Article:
I can't really put my feather on it, but I think this time of the year is one of the toughest for parents. I love sweater weather, warm blankets and the smell of something cinnamon baking in the oven. Cozy food with rich flavors are so in right now. And by the way, can we all just agree that the beloved Carmel Apple should not only be a FALL treat? Who's in charge of this?
The cooler weather entices me to go outdoors and I cherish going for walks after dinner and hearing the crunch sound my daughter's feet make when she deliberately steps on the fallen dry leaves. I think the crispness in the air breathes new life into ideas and being aware of the approaching year's end quickens your pace to finish what you started ten months ago. That's right. Ten months have zipped right by us like the Road Runner and it makes you question what's even real in time and space anymore.
But here's where we are mamas....the school year is full on report card mode with actual grades. We're not dealing with the breezy summer reading - we have the hard press of fundraisers, parent-teacher conferences and after school practices for just about ev'rythang. We're in what I call the squeeze. The time between school starting and the year ending. The holidays are approaching and December 31st is only a few sleeps away. SEUURRiously. Have you looked at a calendar? People: 2016 is basically steamrolling us.
I think the beginning of October becomes the marker for that last sprint to get this year right. We can't allow the rest of the year to blitz past us like a wide receiver. I don't know about you, but I've just come off a lazy summer eating too many nachos, searching for a shade tree like my life depended on it and standing in front of an open refrigerator door just a few minutes longer than necessary. (Meal planning, like 'ya do.)
No matter the age of our children, October is our transition month. If you have elementary school children - you are looking toward Fall Festivals, Trunk or Treat nights and guiding your kid's decision in choosing the perfect dress up costume. This one. No this one. Definitely this one. Older kids are looking forward to football games and Homecoming dances. Let me explain this new territory I'm in right now. My boy: who *IN MY MIND* is still four years old and sleeping with stuffed animals asked a girl to Homecoming. And get this - you can't just *ask* a girl to homecoming - it has to be a presentation something more clever than the words "Will you go with me to the homecoming dance?" Isn't it a rite of passage to have awkward questions stuttering out of his lips? Nope - It has to be a production with a song - a dance - a poster board or some other tom foolery. So obviously I'm gonna' need extra hugs from my boy child who sort of resembles a young man. I'll commence smoothing his hair, telling him how handsome and clever he is, squeezing more hugs out of him than he wants and basically rubbing my mom scent on him....because that's how I'm gonna' to Deal. Wit. Dis.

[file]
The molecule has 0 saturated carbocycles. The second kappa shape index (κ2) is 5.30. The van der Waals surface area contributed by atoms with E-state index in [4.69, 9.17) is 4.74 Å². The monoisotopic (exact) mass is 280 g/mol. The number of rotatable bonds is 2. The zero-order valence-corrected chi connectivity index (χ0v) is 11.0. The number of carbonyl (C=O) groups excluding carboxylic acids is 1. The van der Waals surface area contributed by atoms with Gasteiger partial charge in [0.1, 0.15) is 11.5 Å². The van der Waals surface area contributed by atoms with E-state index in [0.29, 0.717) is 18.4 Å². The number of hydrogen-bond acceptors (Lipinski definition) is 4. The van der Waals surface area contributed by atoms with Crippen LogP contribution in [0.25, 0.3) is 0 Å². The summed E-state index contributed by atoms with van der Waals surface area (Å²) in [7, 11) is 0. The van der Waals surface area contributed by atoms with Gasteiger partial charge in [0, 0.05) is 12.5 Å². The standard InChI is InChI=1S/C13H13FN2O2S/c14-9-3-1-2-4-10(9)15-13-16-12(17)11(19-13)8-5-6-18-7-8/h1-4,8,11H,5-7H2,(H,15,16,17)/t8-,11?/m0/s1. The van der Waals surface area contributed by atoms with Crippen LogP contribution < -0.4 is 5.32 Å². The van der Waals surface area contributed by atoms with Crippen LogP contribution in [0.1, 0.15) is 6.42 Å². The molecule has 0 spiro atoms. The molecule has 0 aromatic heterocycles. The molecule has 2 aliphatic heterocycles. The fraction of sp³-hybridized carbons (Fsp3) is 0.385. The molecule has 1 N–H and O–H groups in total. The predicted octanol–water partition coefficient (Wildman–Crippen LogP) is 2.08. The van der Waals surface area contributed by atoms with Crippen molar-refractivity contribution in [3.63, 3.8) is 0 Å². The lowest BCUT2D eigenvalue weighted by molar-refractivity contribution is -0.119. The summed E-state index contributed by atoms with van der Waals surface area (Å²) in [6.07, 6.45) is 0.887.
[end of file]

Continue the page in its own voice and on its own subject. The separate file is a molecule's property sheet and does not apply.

A friend of mine is going through a different kid stage in their life and being honest here - I don't want to face it. And I might not. Tell me if you know about this very startling phase in a child's life. It's where the small infant climbs into the driver's seat of the car, barely reaches the pedals and starts up the car with their toy keys. Then - get this - these babies *drive* themselves to and from school. Who can even handle all of that madness? Not me. I'm going to research policies in place in order to change the driving age to a safer number - like 25.
I think parents often want to go back to the earlier years. Where the toughest decisions we faced were which costume would be appropriate, selling Fall Festival Carnival tickets and buying a cake for the cake walk. Awwh, C'mon no judgement. Not ALL of us BAKE our own cakes and why should we when Publix bakery makes 'em pretty darn tasty? Just put the dessert in a different container. Kidding. (Not kidding)
We are excited to see what God has planned for our children's big beautiful lives but we forget to slow down and enjoy their big beautiful childhood. We long for yesterday's memories to bubble up and resurface - all those squishy, yummy children giggles and reminiscing about the nights of tucking in little boys with their favorite stuffed animal in the crook of their arms. When we're daydreaming about their childhood, we miss the moment right now. All of the engaging, brilliant teen-to-adult conversations. Your world view can be a little brighter and fresh when you listen to their insights. And the jokes. Teenage sarcasm is rich with the flavors of teen spirit. Go to the "teenage restaurant." Immerse yourself in the language. Attempt to grasp the slang. Get to know the music of his life. Parents - we have to pay attention because the memories of his first dance are up next. Look alive memory bank - start recording. Hold on mama's heart - you're gonna' make it. We're in for a big ride. We will wait on the sidewalk as he steps up to his first pseudo date. Our infant-toddler-middle schooler-teenager is standing on the edge of adulthood and peering over the next mountain he's going to climb.
Transition is hard. Navigating change has its struggles. Take a moment and feel what I am writing. Pay attention *right now* because the re-entry into the time you lost is bumpy and filled with sorrow. While you were busy reminiscing about those adorable sticky fingers or splashing in the waves for the first time, another chunk of his life slipped by. But, there's hope. I caught my memory today - by writing it down and snapping a picture. The girl my son asked to the Homecoming Dance said yes. This was our celebratory donut in honor of his bravery and courage. A moment, I will never forget.